The number of bugs in a chip is relatively proportional to the number of transistors - Bob Colwell, former Intel chief architect
PC MAKER HP has seen its revenue grow for the first time in three years to $27.58bn, helped by stronger than expected growth of its PC division, which grew 12 percent year on year.
The revenue rise was up from the $27.23bn the company made in Q3 2013, and up from $27.31bn in the same period last year.
Despite this growth, profits fell in Q3 2014, dipping under the $1bn mark to $985m. This is down from $1.39bn in the same period last year and $1.27bn in the previous quarter.
HP reported that its Personal Systems Group, which sells PCs, notebooks and workstations, saw revenues rise by 12 percent to $8.65bn. Consumer sales were up eight percent and business sales up 14 percent. Profit in the group was four percent of the total revenue.
CEO Meg Whitman was upbeat on this "excellent performance of the Personal Systems Group, noting that several factors were driving this uptick in sales.
"The Windows XP expiration has contributed to our growth. Although we believe we’re now through much of that benefit," she said.
"However, our product line-up, driven by products like our EliteBook Series and our x360 convertible notebook, is the strongest we’ve had in years and we continue to see customers looking to refresh their ageing installed base."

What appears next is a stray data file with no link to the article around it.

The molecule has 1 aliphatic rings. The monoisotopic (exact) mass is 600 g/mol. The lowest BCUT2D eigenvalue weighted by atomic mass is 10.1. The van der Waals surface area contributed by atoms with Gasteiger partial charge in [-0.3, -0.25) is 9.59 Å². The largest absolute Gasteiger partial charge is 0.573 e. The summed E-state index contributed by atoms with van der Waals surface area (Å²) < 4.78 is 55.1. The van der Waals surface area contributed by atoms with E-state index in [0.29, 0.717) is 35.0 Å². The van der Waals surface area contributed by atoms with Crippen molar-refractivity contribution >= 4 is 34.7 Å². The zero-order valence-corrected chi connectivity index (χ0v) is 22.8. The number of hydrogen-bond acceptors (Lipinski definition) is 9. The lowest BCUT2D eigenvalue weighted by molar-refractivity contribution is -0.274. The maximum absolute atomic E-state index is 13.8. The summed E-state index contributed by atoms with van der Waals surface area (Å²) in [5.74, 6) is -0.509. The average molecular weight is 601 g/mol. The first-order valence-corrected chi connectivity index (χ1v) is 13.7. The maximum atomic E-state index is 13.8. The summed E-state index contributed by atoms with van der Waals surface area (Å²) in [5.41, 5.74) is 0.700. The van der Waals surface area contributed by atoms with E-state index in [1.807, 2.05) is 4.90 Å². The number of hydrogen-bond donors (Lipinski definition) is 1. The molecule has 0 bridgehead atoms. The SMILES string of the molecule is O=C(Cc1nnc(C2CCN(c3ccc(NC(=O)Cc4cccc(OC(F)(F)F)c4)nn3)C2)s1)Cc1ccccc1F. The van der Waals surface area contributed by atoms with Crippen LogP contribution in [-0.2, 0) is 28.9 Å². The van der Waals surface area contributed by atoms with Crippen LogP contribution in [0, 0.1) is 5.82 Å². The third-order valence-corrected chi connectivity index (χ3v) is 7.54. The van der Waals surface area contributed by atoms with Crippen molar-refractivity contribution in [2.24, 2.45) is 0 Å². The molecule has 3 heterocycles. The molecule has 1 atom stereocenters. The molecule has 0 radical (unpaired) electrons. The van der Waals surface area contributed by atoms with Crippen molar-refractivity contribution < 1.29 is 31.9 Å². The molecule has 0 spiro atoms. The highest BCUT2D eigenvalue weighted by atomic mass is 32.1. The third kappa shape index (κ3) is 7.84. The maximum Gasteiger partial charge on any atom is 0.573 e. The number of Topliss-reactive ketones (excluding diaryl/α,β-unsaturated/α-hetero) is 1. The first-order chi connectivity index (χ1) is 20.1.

HP’s Enterprise Group division, covering areas such as networks and servers saw revenue rise by two percent.
However, all other units saw revenues fall. Printing was down four percent, enterprise services fell by six percent, software dropped by five percent, and financial services were down three percent.
Whitman touted HP’s recent unveiling of its new technology called The Machine as part of its efforts to conquer the software marketing around new areas such as big data.
"We rolled out our vision for what we call The Machine, a new computing platform for the Big Data era. The Machine has become a rallying cry across HP and frankly around the industry for the reinvention of how we compute,” she said.
Overall Whitman said that while the results were pleasing the company still had much to do to become a leaner, more productive outfit that the one she inherited a few years ago.
"Turnarounds are not linear and we face some tough comparisons in the fourth quarter, but overall I continue to be very encouraged by the progress we're making." µ
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